The NBA draft was held in June, 1985. In this draft, Patrick Ewing was selected as the first overall pick by the New York Knicks. This infuriated the fans of other teams because it allowed the Knicks to acquire one of the best players in college basketball at that point in time.
This event is most notable for being shrouded in controversy and accusations of a rigged lottery system. Many people are convinced that the NBA had already decided to give Ewing to the Knicks even before the lottery started.
Michael Jordan Retirement
Michael Jordan was one of the greatest basketball players ever to grace the court. But he also had a reputation for being a gambling addict. We were curious if Michael Jordan was suspended from basketball because of his gambling problems or retired voluntarily.
After some digging, we found out that Jordan was never fundamentally banned from playing professional basketball due to his gambling. He did retire and then returned in 2001, but this was voluntary.
Jordan’s gambling did cause him to lose endorsements and fines. They ultimately did not hold him back from playing professionally. His first retirement in 1993 was due to his father’s death and the pressure of competing in the NBA at such a high level. In 1995 he returned and began playing again for the Bulls for two seasons before retiring again in 1998.
His second retirement was due to exhaustion and his desire to pursue other interests, including baseball. He returned in 2001 for two seasons before retiring permanently in 2003 at the age of 40.
Are NBA referees making mistakes, or are they fixing games? During the past few years, there have been many allegations. From the infamous Tim Donaghy scandal to a recent survey in which almost one-third of NBA players admitted to believing that refs are fixing games.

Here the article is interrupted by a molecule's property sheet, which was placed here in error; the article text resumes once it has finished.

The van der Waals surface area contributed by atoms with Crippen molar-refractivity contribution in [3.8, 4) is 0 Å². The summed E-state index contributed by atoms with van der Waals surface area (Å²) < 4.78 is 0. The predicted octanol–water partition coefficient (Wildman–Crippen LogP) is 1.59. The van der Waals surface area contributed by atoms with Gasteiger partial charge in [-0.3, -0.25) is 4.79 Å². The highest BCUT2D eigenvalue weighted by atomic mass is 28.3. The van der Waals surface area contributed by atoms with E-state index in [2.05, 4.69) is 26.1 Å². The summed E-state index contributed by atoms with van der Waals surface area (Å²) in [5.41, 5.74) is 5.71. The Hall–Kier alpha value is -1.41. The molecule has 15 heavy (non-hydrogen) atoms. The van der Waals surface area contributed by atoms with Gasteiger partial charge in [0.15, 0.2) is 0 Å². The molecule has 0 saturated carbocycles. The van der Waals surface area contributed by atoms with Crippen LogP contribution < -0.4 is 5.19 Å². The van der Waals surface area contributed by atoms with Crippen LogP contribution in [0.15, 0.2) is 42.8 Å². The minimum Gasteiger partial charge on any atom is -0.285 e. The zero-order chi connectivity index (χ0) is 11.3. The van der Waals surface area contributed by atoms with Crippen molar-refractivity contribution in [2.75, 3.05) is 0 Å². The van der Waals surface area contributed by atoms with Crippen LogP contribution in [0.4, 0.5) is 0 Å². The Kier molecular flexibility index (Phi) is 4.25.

Upon closer examination, it seems these allegations may not be without merit. In an interview after the 2017 NBA Draft, new player Lauri Markkanen admitted he was “shocked” at how games were officiated. Said he was thinking about taking up golf instead of basketball because it seemed like the rules were easier to follow. It’s clear we will see a lot more putts and birdies this season if something doesn’t change.
Referees might argue their mistakes are honest ones, but even a quick look at some data suggests something’s fishy. Of all referees who call more than ten fouls per game, only three have called more than five technical fouls for excessive complaining this season.
The bottom line is every conspiracy theorist will watch a complete game. Every call will seem suspicious, but it’s not that simple. There isn’t a one-size-fits-all fix because basketball is such a varied game, with varying play styles across teams and players. Some games are more predictable than others. The truth is no matter how many layers you peel back at the core of this issue, you won’t find the fix you’re looking for.